What is claimed is:

1. An electricaly conductive coating comprising a nonconducting vehicle, and a number of conductive particles of a size greater than the thickness of said vehicle when applied to a surface widely dispersed throughout the vehicle so that electric current can flow through the particles to the surface but cannot flow from particle to particle for any substantial distance along the surface.

2. An electrically conductive coating for metal surfaces comprising a phenolic varnish, and conductive particles having a controlled size greater than the thickness of said varnish when applied to the surface and Widely dispersed throughout the varnish layer so that electric current flows through the particles to the surface.

3. A coating for metal cartridge cases comprising an organic coating layer applied to the surfaces of the case, and zinc particles having a predetermined size greater than the thickness of said layer and being dispersed wide- 1y throughout the layer so that electric current flows through the particles to the metal surface of the case.

4. An organic coating for metal cases comprising a phenolic varnish applied to the surfaces of said case, and zinc particles having a controlled size greater than the thickness of said varnish and dispersed widely throughout said varnish so that electric current flows through the zinc particles to render the coating electrically conductive transversely therethrough.

5. A coating solution for metal surfaces comprising a vehicle, and from 5 to 40 grams of zinc particles per liter of vehicle suspended in said solution, said zinc particles having a predetermined controlled size so that when the solution is applied to the metal surface the particles provide electrical contact with the metal surface and extend through and protrude beyond the varnish layer so that electric current flows through the particles to the metal surface.

6. A coating solution for metal surfaces comprising a phenolic varnish vehicle in which is suspended zinc particles in a proportion of approximately 20 grams of zinc per liter of varnish, said zinc particles having a predetermined controlled size so that when the solution is applied to a metal surface the zinc particles contact the metal surface and extend through and protrude beyond the varnish layer so as to electrically interconnect the metal surface and an external conducting surface in contact with the zinc particles.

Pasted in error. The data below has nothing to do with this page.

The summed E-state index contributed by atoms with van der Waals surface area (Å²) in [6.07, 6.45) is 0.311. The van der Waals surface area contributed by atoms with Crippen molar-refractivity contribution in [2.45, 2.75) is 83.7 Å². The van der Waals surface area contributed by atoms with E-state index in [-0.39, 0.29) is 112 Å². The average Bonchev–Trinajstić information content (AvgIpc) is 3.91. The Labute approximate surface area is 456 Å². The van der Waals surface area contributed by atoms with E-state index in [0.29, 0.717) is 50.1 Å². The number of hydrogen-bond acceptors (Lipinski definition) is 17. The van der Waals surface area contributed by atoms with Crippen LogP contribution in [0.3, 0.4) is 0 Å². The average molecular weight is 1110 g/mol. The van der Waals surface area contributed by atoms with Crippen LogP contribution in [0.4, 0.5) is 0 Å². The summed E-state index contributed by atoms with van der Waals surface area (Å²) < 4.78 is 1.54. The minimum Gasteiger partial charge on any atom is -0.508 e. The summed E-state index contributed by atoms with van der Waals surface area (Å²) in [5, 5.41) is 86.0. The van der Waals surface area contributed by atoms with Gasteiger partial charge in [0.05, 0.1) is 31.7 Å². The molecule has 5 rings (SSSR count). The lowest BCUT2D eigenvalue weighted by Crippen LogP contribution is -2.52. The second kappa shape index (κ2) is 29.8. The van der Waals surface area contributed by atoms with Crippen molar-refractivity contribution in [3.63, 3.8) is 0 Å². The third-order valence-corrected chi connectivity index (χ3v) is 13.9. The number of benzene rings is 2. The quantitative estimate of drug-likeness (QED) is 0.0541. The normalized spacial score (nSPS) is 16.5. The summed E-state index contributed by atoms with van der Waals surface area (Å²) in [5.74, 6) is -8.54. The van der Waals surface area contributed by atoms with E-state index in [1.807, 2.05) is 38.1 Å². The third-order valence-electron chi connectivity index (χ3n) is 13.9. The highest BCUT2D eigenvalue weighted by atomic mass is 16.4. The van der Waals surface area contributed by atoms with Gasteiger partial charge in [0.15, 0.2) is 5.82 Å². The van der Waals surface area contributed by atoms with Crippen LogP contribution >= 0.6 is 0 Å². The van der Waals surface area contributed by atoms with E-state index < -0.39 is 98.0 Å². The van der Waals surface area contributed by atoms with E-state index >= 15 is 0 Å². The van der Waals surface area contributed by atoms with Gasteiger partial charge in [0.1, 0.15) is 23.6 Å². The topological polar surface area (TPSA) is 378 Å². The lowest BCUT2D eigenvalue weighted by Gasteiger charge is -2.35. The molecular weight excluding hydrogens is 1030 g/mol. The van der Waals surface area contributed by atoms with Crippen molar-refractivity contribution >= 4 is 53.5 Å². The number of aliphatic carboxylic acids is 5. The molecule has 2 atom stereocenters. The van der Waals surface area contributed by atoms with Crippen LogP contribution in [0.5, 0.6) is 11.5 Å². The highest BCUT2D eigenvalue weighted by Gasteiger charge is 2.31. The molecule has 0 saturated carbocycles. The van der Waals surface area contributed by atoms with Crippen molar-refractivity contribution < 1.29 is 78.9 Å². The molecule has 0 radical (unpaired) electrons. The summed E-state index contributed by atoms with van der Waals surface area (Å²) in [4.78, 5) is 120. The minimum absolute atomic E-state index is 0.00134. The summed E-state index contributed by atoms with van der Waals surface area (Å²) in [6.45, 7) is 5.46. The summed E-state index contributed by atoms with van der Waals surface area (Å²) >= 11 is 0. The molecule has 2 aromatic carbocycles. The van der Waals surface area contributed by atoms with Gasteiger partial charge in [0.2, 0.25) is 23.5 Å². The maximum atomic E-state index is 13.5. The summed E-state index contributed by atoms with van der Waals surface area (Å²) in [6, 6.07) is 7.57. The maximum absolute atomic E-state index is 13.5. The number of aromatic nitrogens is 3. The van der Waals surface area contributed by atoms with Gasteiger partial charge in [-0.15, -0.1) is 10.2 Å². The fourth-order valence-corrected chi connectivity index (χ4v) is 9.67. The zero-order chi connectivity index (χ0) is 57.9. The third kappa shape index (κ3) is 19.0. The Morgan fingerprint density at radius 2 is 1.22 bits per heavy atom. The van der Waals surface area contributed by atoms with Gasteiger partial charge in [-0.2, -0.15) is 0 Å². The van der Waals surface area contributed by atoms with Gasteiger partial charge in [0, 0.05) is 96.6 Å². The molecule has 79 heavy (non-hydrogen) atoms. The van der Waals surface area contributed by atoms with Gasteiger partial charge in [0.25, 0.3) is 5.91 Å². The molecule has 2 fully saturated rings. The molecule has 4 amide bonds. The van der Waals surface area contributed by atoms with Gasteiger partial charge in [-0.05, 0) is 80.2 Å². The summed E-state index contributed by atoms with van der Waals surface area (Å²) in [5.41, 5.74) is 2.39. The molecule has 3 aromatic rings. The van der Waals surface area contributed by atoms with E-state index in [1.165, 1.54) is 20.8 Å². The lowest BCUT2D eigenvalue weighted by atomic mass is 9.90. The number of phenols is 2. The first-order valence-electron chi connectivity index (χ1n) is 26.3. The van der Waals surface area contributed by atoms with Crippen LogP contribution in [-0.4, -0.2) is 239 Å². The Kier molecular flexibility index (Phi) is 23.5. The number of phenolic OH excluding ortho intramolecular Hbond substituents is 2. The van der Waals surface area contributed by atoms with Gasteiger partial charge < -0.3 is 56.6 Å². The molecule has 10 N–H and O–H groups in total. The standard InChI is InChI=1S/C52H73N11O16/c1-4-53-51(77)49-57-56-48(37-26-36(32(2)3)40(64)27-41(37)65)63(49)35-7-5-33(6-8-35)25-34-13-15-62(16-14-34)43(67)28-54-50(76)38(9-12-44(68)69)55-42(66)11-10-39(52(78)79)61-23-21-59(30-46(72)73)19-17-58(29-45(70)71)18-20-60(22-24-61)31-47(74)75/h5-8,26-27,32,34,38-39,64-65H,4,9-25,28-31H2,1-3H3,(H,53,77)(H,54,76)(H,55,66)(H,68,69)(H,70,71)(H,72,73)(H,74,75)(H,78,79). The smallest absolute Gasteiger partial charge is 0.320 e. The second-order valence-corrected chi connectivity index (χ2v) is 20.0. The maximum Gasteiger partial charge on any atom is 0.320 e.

7. A coating for a metal surface comprising an organic coating layer applied in a predetermined thickness to a metal surface, and electrically conductive particles having a predetermined size greater than the thickness of said layer and being randomly dispersed and spaced apart from each other to form minute projections above the surface of the layer and making contact with the metal surface through the layer.

8. An electrically conductive corrosion resistant coating comprising a layer of non-conducting vehicle applied to a metal surface, and a number of conductive particles having a predetermined size greater than the thickness of said nonconducting layer and being randomly distributed and spaced apart from each other to form minute projections extending from the metal surface through the layer to a point above the surface of the layer of nonconducting vehicle.

9. An organic coating for metal cases comprising a layer of phenolic varnish applied to the surfaces of the case, and conductive particles having a size greater than the thickness of the layer of varnish dispersed therein, said particles being noncontiguous with respect to each other and protruding from contact with the case through the varnish layer to form minute projections above the surface of the layer of varnish so that an electric current may flow through the conductive particles and so that the coating is electrically conductive transversely therethrough.

Refcrenccs Cited in the file of this patent UNITED STATES PATENTS 682,174 Coleman Sept. 10, 1901 2,509,875 McDonald May 30, 1950 2,568,188 Fisher Sept. 18, 1951

Patent Citations
Cited PatentFiling datePublication dateApplicantTitle
US682174 *Dec 20, 1900Sep 10, 1901George D ColemanMethod of making metallic surface-sheathing.
US2509875 *Nov 14, 1946May 30, 1950Ind Metal Protectives IncAlkali silicate coating composition
US2568188 *Nov 9, 1949Sep 18, 1951Ind Metal Protectives IncLiquid coating composition
Referenced by
Citing PatentFiling datePublication dateApplicantTitle
US3060710 *May 17, 1961Oct 30, 1962Sylvania Electric ProdPhotoflash lamp having an anti-static coating
US3690101 *Sep 17, 1970Sep 12, 1972Us ArmyGround for fiberglass solid rocket motor case
US3771460 *Apr 26, 1972Nov 13, 1973Us NavyRigid consumable foam powder bag
US4154276 *Sep 18, 1975May 15, 1979Illinois Tool Works Inc.Torque modifying coating for threaded fasteners
US4248921 *Jun 23, 1978Feb 3, 1981Steigerwald Wolf ErhardMethod for the production of electrically conductive and solderable structures and resulting articles
US4606962 *May 31, 1985Aug 19, 1986Minnesota Mining And Manufacturing CompanyElectrically and thermally conductive adhesive transfer tape
US4731282 *Apr 23, 1986Mar 15, 1988Hitachi Chemical Co., Ltd.Anisotropic-electroconductive adhesive film
US8215237Jul 10, 2006Jul 10, 2012Raytheon CompanyMethods and apparatus for projectile data link system
WO2006083309A2 *Jun 24, 2005Aug 10, 2006Thomas Steel Strip CorporationPolymer-coated metal substrate
WO2008105894A2 *Jun 27, 2007Sep 4, 2008Raytheon CoMethods and apparatus for projectile data link system
Classifications
U.S. Classification102/468, 428/148, 427/123, 427/180, 102/464
International ClassificationC09D5/24, H01B1/00, F42B5/295
Cooperative ClassificationF42B5/295, C09D5/24, H01B1/00
European ClassificationH01B1/00, F42B5/295, C09D5/24